FDA Adds Warning of Rare Nerve Syndrome to Johnson & Johnson COVID Vaccine

Posted: Jul 13, 2021 3:10 PM
FDA Adds Warning of Rare Nerve Syndrome to Johnson & Johnson COVID Vaccine

Source: AP Photo/Hans Pennink

The U.S. Food and Drug Administration added a new warning to documentation for Johnson & Johnson's Janssen COVID-19 vaccine Monday after 100 recipients reported Guillain-Barré syndrome. And while the number of preliminary reports is very low compared to the more than 12 million doses administered, the warning could deliver another blow to public confidence in the safety of vaccines as state and federal authorities urge unvaccinated Americans to get their shot.

Guillain-Barré syndrome is a rare disorder "in which your body's immune system attacks your nerves," according to the Mayo Clinic, leading to "weakness and tingling" in extremities that "can quickly spread, eventually paralyzing [a person's] whole body."

Preliminary reports of Guillain-Barré syndrome were received through the Centers for Disease Control and Prevention's Vaccine Adverse Event Reporting System (VAERS). Of the 100 reported cases 95 resulted in hospitalization and one individual died, according to the FDA

The language added to the fact sheet for healthcare providers notes that "Reports of adverse events following use of the Janssen COVID-19 Vaccine under emergency use authorization suggest an increased risk of Guillain-Barré syndrome during the 42 days following vaccination."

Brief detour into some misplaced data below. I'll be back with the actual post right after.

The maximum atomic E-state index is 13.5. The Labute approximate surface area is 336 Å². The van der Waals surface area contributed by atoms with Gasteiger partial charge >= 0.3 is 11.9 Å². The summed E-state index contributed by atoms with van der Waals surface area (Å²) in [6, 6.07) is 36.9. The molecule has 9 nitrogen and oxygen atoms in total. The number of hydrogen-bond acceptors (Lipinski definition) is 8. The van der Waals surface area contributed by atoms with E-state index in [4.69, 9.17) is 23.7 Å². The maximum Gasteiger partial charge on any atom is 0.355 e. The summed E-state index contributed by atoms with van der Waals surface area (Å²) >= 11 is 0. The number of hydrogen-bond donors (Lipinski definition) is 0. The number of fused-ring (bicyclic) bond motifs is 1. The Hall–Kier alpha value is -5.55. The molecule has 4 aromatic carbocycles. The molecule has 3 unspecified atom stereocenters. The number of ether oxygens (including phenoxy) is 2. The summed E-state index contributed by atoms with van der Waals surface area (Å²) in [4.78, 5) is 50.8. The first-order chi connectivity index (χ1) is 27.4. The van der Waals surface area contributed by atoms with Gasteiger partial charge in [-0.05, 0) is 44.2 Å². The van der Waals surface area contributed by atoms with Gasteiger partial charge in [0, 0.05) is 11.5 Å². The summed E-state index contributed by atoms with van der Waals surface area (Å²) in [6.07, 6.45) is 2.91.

It also notes that "the available evidence suggests an association between the Janssen vaccine and increased risk of GBS, it is insufficient to establish a causal relationship," adding "no similar signal has been identified with the Moderna and Pfizer-BioNTech COVID-19 vaccines."

The new warning comes after the use of Johnson & Johnson's vaccine — the third vaccine to be given emergency use authorization for vaccinating Americans against the Wuhan coronavirus — was "paused" by health officials in April over concerns of a side effect that saw a handful out of roughly seven million recipients at the time develop blood clots. 

A CDC panel reviewed the evidence and ultimately lifted the pause, but not before the J&J one-shot, and COVID vaccines in general, had taken a hit to their trustworthiness. 

The Johnson & Johnson/Janssen vaccine is currently approved for individuals 18-and-up.